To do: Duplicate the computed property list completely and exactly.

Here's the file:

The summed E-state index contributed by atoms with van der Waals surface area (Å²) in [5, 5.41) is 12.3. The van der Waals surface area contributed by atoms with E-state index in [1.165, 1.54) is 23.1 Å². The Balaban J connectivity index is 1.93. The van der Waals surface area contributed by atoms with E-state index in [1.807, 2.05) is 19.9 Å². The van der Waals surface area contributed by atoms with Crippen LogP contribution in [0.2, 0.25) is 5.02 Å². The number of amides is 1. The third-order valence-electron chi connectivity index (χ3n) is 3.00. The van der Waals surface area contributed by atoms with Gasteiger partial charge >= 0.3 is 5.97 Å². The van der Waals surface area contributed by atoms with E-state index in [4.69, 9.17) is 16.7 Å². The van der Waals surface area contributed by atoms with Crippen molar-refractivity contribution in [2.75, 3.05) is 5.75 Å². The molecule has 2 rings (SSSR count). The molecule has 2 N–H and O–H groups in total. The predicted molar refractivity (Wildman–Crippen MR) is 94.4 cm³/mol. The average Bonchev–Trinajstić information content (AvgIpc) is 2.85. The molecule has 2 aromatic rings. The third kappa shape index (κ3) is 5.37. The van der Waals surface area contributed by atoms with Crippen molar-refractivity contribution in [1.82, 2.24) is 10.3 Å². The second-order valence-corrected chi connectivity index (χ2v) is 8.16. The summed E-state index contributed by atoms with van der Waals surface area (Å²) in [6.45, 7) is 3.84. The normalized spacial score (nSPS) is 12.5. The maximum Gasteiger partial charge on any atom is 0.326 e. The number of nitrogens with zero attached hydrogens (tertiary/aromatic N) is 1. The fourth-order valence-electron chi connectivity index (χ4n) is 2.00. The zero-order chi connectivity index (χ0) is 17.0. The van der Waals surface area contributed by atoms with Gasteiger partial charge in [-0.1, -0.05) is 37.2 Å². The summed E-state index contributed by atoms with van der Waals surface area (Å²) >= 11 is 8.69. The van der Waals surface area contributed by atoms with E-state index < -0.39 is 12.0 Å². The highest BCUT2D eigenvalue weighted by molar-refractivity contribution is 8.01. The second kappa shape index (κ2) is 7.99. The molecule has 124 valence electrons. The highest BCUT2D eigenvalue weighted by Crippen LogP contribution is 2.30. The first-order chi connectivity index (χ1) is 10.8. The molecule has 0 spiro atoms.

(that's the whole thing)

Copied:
The summed E-state index contributed by atoms with van der Waals surface area (Å²) in [5, 5.41) is 12.3. The van der Waals surface area contributed by atoms with E-state index in [1.165, 1.54) is 23.1 Å². The Balaban J connectivity index is 1.93. The van der Waals surface area contributed by atoms with E-state index in [1.807, 2.05) is 19.9 Å². The van der Waals surface area contributed by atoms with Crippen LogP contribution in [0.2, 0.25) is 5.02 Å². The number of amides is 1. The third-order valence-electron chi connectivity index (χ3n) is 3.00. The van der Waals surface area contributed by atoms with Gasteiger partial charge >= 0.3 is 5.97 Å². The van der Waals surface area contributed by atoms with E-state index in [4.69, 9.17) is 16.7 Å². The van der Waals surface area contributed by atoms with Crippen molar-refractivity contribution in [2.75, 3.05) is 5.75 Å². The molecule has 2 rings (SSSR count). The molecule has 2 N–H and O–H groups in total. The predicted molar refractivity (Wildman–Crippen MR) is 94.4 cm³/mol. The average Bonchev–Trinajstić information content (AvgIpc) is 2.85. The molecule has 2 aromatic rings. The third kappa shape index (κ3) is 5.37. The van der Waals surface area contributed by atoms with Crippen molar-refractivity contribution in [1.82, 2.24) is 10.3 Å². The second-order valence-corrected chi connectivity index (χ2v) is 8.16. The summed E-state index contributed by atoms with van der Waals surface area (Å²) in [6.45, 7) is 3.84. The normalized spacial score (nSPS) is 12.5. The maximum Gasteiger partial charge on any atom is 0.326 e. The number of nitrogens with zero attached hydrogens (tertiary/aromatic N) is 1. The fourth-order valence-electron chi connectivity index (χ4n) is 2.00. The zero-order chi connectivity index (χ0) is 17.0. The van der Waals surface area contributed by atoms with Gasteiger partial charge in [-0.1, -0.05) is 37.2 Å². The summed E-state index contributed by atoms with van der Waals surface area (Å²) >= 11 is 8.69. The van der Waals surface area contributed by atoms with E-state index < -0.39 is 12.0 Å². The highest BCUT2D eigenvalue weighted by molar-refractivity contribution is 8.01. The second kappa shape index (κ2) is 7.99. The molecule has 124 valence electrons. The highest BCUT2D eigenvalue weighted by Crippen LogP contribution is 2.30. The first-order chi connectivity index (χ1) is 10.8. The molecule has 0 spiro atoms.